Newsquest's subbing hub rebels warned that strike could be in breach of contracts

Newsquest has challenged a planned strike in the North East saying that subs whose jobs are moving 270 miles away to Newport are not being made redundant.

The company said it believes the ballot in favour of a 24-hour strike starting at midnight tonight on titles in Bradford, Darlington and York is “invalid”. And it has suggested that staff who do go on the strike could be in breach of their contracts of employment.

Anyone going on strike has been told that a deduction will be made from their salaries. And anyone calling in sick tomorrow has been told they will have to produce a doctor’s note.

Around 25 sub-editors on titles including the Northern Echo, The Press in York and the Telegraph and Argus in Bradford have been told their jobs are moving up to 270-miles away to what the NUJ has called a “super subbing-hub” in Newport, Wales.

Press Gazette understands that those who have rejected the Newport jobs have been told that they do not qualify for redundancy – even though no relocation package has been offered,

One Newsquest insider told Press Gazette: “Newsquest is arguing that transferring jobs to Newport is covered by TUPE and is being obstructive about paying redundancy.

“The subs going through the wringer have been on hold for the past two months with no dates for leaving or agreements reached. The impression is that Newsquest  want staff to find new jobs and leave before it has to pay them off.”

Newsquest Bradford group editor Perry Austin-Clarke warned staff of the possible consequences of going on staff in the following email:

I note with regret that the NUJ have balloted their members for industrial action in relation to the current restructure proposal and have decided to take strike action on Tuesday, February 18,  2014.  We believe that the action is unnecessary and counter-productive.  
 
We must make you aware that the company has grave concerns as to the validity of this ballot paper.
 
On review of the balloting process, the company believes the ballot is invalid due to the fact that the Union have failed to provide the company with the correct notification, in that this restructure is a TUPE transfer and employees have a choice as to whether they transfer to Newport, where there are enough roles for those wishing to continue their employment with the company.  However, should the employees choose not to transfer they may opt for a payment with a settlement agreement.  No employee will be made compulsorily redundant by Newsquest (Yorkshire and North East) Limited as stated in the ballot paper.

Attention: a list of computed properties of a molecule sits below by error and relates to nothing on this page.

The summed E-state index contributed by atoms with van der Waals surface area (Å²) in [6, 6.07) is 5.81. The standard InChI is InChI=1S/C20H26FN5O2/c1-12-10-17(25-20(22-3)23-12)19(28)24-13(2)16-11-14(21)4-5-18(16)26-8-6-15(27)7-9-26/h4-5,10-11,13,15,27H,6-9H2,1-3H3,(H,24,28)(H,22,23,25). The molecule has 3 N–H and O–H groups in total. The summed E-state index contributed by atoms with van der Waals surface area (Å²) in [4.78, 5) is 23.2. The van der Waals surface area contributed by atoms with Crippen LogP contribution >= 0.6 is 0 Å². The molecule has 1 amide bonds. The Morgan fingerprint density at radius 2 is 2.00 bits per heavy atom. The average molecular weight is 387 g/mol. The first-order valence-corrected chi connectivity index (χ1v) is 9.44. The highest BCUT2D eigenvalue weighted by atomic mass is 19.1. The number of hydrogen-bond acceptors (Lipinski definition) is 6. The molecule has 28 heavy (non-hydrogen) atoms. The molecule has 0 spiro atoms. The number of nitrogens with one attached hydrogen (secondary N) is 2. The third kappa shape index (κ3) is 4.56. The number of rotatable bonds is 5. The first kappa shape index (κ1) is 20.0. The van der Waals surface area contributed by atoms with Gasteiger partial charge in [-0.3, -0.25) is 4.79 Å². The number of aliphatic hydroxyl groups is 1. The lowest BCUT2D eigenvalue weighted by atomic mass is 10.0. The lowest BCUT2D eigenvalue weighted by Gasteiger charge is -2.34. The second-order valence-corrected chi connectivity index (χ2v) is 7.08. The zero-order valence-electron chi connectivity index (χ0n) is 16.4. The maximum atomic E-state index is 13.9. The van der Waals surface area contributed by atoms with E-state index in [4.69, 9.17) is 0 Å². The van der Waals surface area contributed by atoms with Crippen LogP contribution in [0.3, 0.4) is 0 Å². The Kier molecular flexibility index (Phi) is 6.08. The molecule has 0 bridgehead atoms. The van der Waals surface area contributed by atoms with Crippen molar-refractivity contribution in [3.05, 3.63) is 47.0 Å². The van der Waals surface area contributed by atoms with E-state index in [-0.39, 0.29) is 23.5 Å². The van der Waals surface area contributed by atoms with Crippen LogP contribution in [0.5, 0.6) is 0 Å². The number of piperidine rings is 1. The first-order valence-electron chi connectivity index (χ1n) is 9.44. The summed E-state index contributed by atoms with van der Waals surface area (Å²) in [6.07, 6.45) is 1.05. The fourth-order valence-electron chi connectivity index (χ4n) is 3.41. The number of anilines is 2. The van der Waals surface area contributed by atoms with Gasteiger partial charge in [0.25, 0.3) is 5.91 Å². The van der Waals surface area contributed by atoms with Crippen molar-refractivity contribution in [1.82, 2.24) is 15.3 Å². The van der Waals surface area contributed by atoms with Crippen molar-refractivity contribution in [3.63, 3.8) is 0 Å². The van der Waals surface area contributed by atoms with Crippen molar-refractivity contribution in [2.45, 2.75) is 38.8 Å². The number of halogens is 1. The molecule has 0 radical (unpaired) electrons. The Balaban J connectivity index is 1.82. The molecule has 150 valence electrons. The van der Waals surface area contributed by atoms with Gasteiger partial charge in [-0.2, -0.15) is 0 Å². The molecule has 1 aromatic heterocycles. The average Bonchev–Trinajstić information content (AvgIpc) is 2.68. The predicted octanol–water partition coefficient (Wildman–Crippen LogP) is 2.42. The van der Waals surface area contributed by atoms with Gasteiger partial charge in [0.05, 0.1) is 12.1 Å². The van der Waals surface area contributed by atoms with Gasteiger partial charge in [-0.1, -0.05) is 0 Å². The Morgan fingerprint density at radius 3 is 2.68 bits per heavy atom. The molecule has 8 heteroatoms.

Therefore, for the avoidance of doubt, in the event that you decide to take part in the industrial action you may not receive the statutory immunity and may be in breach of your contract of employment with us.
 
You must remember that your contracts require you to work reasonably and flexibly and to obey reasonable requests in connection with the needs of the business. The company is not obliged to accept or pay for part-performance of a working day and will be entitled to require those employees to stay away from work without pay so that alternative arrangements can be made.  Any such employees turning up for work in these circumstances would be treated as working voluntarily.
 
For the avoidance of doubt, the company will make a deduction from the salaries of those taking part in any industrial action.
 
Unfortunately, due to the NUJ actions, special conditions will have to apply during this period:
 
Employees taking sickness absence on the day in which the NUJ have notified the company of industrial action will be required to provide a fit note to cover all absence during that period. There is a discretionary element for payment of Occupational Sick Pay.  
 
Annual leave will only be granted during this period in exceptional circumstances.

NUJ northern and Midlands organiser Chris Morley said: "If you go on strike you are always in breach of your contract. Under UK law you have immunity if it is a lawful ballot.

"In this case we've held a ballot and we regard it as lawful. We don't believe the company's case has any merit and there has been no threat of an injunction.

"This dispute is not just about the jobs it's also about the workload for those who remain and the quality of the product. We have seen some pretty horrendous examples of publications that have come out of the hubs."

Press Gazette has emailed Newsquest chief executive Paul Davidson for a comment on the latest strike plan. Davidson, who steps down in April, has never responded to an inquiry from Press Gazette.

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